By TITO S. TALAO
Philippine Sports Commission chairman Butch Ramirez used a Visayan term – that when loosely translated would mean ‘there will be hell to pay’ – to respond to a question during an impromptu press conference Thursday night in Pasay City.
Thankfully, the largely Tagalog-speaking sports editors didn’t need Google the word to find out, being familiar with the expression.
Asked how Malacañang, which sponsored a Unity Meeting among major sports stakeholders last week, would react to rumors that the outcome of the recent Philippine Olympic Committee elections is being disregarded by a particular faction within the organization, Ramirez went regional.
“Sa Bisaya, we say, ‘magkakalintikan,’” he said, mirth gone from his face.
“I’ve been silent for a long time, but not anymoe,” Ramirez said. “Kahit sino ka diyan. Presidente ang nasa likod ko kaya walang dapat katakutan. I have my orders and I intend to follow them.”
How Ramirez would take the news that newly-elected POC president Bambol Tolentino walked into a quorum-less first board meeting yesterday is uncertain. His words the night before point to an hour of reckoning though.
“We mean business. It’s time to stand up and take the lead. No more Mr. Nice Guy,” he said.
The PSC chief also called the attention of more than two dozen National Sports Associations which as of August 1 have yet to submit their list of final athletes for the coming Southeast Asian Games, and eight which haven’t sent accreditation forms.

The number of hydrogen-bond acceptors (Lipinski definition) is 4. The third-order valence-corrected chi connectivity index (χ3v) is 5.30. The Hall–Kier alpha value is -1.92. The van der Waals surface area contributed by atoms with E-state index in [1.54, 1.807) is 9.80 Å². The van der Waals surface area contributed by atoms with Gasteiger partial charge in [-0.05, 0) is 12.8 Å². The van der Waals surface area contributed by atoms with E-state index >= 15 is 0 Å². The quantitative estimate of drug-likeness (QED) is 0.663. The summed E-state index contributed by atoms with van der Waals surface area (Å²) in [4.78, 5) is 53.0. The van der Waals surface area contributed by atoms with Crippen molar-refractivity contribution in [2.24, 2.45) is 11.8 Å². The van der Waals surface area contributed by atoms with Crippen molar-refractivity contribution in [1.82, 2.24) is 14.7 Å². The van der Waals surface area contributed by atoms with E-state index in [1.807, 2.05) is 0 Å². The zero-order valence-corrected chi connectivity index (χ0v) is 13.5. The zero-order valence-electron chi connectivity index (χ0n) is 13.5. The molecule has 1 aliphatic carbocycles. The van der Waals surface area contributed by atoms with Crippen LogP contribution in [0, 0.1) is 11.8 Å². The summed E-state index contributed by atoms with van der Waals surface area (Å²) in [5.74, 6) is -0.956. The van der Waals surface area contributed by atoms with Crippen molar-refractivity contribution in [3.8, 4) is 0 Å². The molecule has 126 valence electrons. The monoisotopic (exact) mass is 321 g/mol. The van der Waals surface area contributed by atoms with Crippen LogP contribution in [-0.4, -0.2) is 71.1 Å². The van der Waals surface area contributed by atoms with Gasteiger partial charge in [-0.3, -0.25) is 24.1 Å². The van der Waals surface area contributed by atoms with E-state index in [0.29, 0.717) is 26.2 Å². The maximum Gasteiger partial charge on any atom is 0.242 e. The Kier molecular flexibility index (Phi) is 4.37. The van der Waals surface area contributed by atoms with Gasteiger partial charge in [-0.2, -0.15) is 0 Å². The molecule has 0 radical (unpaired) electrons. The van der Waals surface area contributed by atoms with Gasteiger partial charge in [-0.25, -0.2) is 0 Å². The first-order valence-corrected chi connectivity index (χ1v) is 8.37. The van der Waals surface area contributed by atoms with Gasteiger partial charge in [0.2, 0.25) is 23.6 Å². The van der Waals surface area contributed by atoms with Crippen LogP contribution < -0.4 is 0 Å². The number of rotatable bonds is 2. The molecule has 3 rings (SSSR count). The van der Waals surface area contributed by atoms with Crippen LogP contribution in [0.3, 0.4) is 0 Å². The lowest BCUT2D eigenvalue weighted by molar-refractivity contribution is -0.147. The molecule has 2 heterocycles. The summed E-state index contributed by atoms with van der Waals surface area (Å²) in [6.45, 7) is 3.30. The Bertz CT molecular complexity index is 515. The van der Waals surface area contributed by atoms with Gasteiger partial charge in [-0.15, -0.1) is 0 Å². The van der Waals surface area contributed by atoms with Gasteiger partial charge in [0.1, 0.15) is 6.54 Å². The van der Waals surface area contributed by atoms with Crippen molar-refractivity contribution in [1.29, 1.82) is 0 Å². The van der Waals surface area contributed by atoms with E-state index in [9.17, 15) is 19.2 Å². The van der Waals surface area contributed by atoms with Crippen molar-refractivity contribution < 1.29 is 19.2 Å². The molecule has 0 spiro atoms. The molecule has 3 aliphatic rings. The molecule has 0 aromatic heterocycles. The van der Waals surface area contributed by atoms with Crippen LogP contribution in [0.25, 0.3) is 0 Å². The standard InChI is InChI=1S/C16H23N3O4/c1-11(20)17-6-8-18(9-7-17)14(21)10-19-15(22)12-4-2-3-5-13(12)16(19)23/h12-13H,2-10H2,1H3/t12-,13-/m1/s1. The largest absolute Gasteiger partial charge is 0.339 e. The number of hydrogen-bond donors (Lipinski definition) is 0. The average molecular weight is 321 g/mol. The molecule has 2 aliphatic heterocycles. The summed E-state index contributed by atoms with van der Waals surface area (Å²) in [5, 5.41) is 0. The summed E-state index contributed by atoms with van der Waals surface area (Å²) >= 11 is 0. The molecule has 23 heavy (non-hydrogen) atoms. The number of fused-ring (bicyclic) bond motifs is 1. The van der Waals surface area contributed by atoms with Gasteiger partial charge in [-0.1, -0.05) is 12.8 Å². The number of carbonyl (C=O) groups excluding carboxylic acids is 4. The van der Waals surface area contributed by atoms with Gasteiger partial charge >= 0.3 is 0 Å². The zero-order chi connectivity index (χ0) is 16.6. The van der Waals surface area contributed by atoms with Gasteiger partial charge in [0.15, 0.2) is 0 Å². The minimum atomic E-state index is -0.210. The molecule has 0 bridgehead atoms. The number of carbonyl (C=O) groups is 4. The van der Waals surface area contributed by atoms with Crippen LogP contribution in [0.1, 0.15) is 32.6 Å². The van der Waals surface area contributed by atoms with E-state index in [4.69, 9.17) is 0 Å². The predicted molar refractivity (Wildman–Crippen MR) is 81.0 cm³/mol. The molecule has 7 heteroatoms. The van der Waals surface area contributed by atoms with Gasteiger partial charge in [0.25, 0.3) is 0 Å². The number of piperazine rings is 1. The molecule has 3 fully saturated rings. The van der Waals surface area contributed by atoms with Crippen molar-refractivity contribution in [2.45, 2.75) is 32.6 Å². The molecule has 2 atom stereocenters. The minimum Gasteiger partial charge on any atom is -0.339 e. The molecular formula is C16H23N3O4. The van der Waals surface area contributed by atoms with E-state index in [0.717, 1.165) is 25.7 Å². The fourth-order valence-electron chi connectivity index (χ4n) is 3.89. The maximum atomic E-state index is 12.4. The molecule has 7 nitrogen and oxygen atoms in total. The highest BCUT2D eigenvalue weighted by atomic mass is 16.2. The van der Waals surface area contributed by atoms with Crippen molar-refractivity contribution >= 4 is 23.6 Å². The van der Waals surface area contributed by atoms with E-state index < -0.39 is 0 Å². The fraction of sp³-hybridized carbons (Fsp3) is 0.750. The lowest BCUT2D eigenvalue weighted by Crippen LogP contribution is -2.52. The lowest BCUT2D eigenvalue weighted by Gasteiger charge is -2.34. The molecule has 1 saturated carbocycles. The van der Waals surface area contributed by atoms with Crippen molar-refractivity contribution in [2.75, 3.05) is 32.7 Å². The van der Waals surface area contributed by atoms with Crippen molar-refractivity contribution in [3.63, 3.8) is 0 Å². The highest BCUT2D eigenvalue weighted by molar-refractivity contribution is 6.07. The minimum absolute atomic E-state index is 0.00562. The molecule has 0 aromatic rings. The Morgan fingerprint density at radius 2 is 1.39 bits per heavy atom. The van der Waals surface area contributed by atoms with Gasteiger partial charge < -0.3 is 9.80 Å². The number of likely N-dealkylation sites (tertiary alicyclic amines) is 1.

Among the 25 whose final rosters are being awaited are federations from basketball, volleyball, golf, bowling, aquatics, athletics, gymnastics, chess, karatedo, softball and football.
Included in the 35 early compliers are baseball, wushu, taekwondo, billiards, triathlon, shooting, ice skating, boxing, billiards, weightlifting, fencing, jiu jitsu, cycling, archery and triathlon.
The PSC also repeated its call to basketball, chess, e-sports, football, kickboxing, polo, skateboarding and wakeboarding to find haste in submitting their accreditation forms.
As chef de mission of the Philippine delegation in the SEAG, Ramirez said he and his team have been holding “heart to heart talks” with the NSAs, reminding them that only deserving athletes will get to participate in the regional meet which the country is hosting three months from now.
“Maganda na rin pala na hindi NSA ang CDM,” he said. “As of now, pag me problema, kami na ang gumagawa ng solution.”
The POC leadership squabble, Ramirez admitted, may have had some effect on the training of the athletes. But he insisted the continued dispute cannot be a means to justify the end.
“Di sapat ang gulo na yon as an excuse for bad performance,” he said.